Tuesday 7th December 2010
Day 1 of the National Coordinating Centre of Public Engagement (NCCPE) conference (held right next to Westminster Abbey!) was chaired by Prof Kathy Sykes.
The NCCPE in Bristol was established in 2008 as part of the £9.2m Beacons for Public Engagement initiative.
Kathy began by introducing the 'NCCPE Manifesto for Public Engagement' (launched on the day!).
Its an invaluable call, urging every university and research institute in the UK to commit to public engagement, stating:
We believe that universities and research institutes have a major responsibility to contribute to society through their public engagement, and that they have much to gain in return.
We are committed to sharing our knowledge, resources and skills with the public, and to listening to and learning from the expertise and insight of the different communities with which we engage.
We are committed to developing our approach to managing, supporting and delivering public engagement for the benefit of staff, students and the public, and to sharing what we learn about effective practice.
The full 'Manifesto for Public Engagement' booklet can be downloaded here covering topics such as:
- the impact of public engagement on your university, students and staff, civil society.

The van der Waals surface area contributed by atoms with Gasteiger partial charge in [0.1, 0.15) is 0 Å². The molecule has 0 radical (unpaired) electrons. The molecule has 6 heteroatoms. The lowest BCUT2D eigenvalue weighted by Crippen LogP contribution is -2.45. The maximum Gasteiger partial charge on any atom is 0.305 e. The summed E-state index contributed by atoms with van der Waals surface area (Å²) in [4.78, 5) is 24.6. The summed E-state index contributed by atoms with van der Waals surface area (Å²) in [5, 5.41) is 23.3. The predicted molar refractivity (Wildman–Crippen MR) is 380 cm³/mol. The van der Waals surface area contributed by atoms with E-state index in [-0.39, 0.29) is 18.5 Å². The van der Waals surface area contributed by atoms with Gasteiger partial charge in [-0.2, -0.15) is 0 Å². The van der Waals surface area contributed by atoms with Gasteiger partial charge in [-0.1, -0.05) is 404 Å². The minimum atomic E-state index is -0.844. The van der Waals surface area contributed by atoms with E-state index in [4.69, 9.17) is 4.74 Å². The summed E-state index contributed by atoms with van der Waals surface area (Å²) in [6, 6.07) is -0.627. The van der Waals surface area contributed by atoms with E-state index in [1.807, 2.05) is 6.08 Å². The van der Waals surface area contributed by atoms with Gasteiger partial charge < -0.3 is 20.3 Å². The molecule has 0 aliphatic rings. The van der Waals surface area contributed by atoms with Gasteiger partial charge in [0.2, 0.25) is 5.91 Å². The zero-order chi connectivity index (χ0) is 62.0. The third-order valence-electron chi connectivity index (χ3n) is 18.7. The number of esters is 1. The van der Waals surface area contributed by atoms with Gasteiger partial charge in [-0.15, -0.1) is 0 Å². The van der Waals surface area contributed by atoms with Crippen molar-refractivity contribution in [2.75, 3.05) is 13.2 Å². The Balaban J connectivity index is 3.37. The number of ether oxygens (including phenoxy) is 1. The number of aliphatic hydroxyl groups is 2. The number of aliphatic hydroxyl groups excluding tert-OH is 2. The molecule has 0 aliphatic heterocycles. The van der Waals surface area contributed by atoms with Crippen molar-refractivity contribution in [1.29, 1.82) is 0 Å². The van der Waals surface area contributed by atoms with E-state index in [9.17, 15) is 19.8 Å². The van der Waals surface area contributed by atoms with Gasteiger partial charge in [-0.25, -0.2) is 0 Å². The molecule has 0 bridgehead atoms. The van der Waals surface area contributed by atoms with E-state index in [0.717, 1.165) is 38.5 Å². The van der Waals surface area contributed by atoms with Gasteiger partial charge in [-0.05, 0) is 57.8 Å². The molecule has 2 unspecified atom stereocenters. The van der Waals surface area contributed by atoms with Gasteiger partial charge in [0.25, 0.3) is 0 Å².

- what your university can do: developing a strategic approach to public engagement.
Also launched later that day was the NCCPE Concordat for engaging the public with research.
The timely launch of the Manifesto and Concordat provided a great backdrop for the two-day conference.
After a quick 'hands up' it seemed the 300-strong delegate list included: researchers; senior university managers; charities; university support staff; managers and policymakers from outside of the UK; those that would describe themselves as 'catalysts'; and community groups (surprising to see at any 'conventional' public engagement/science communication conference and very refreshing!).
In the first plenary ('The Case for Public Engagement') we heard from Prof Alan Thorpe (Chair, Research Councils UK) on the RCUK 'vision' of public engagement:
- for society to value and have confidence in research.
- to inspire young people to pursue research careers e.g. The Researchers in Residence scheme.
- to increase the societal impact of research.
Alan pointed us towards the 'what's in it for me?' RCUK publication for researchers and touched on the 'pathways to impact' statement ("a visible commitment that every researcher has to consider").
Terry Ryall (CEO for v, the National Young Volunteers Service) followed with an inspirational talk around the role of community groups, young people and youth workers.
The plenary closed with a Q&A session, encompassing:
- how can RCUK work with the media to ensure the correct narrative? The need to move towards a two-way dialogue and working with major media outlets.
- the training of HE students, volunteering and credit with the need to acknowledge the impact of teaching and learning as well.
- representatives from the Swedish Research Council being surprised at "how open the RCUK is to letting the public inform decisions and frame the research design".
Parallel sessions took over from here and I opted to attend:
(1) 'Issues and Challenges in Co-Inquiry Research' hosted by Prof Sarah Banks, representing the Centre for Social Justice and Community Action (at Durham University) and also the University of Newcastle.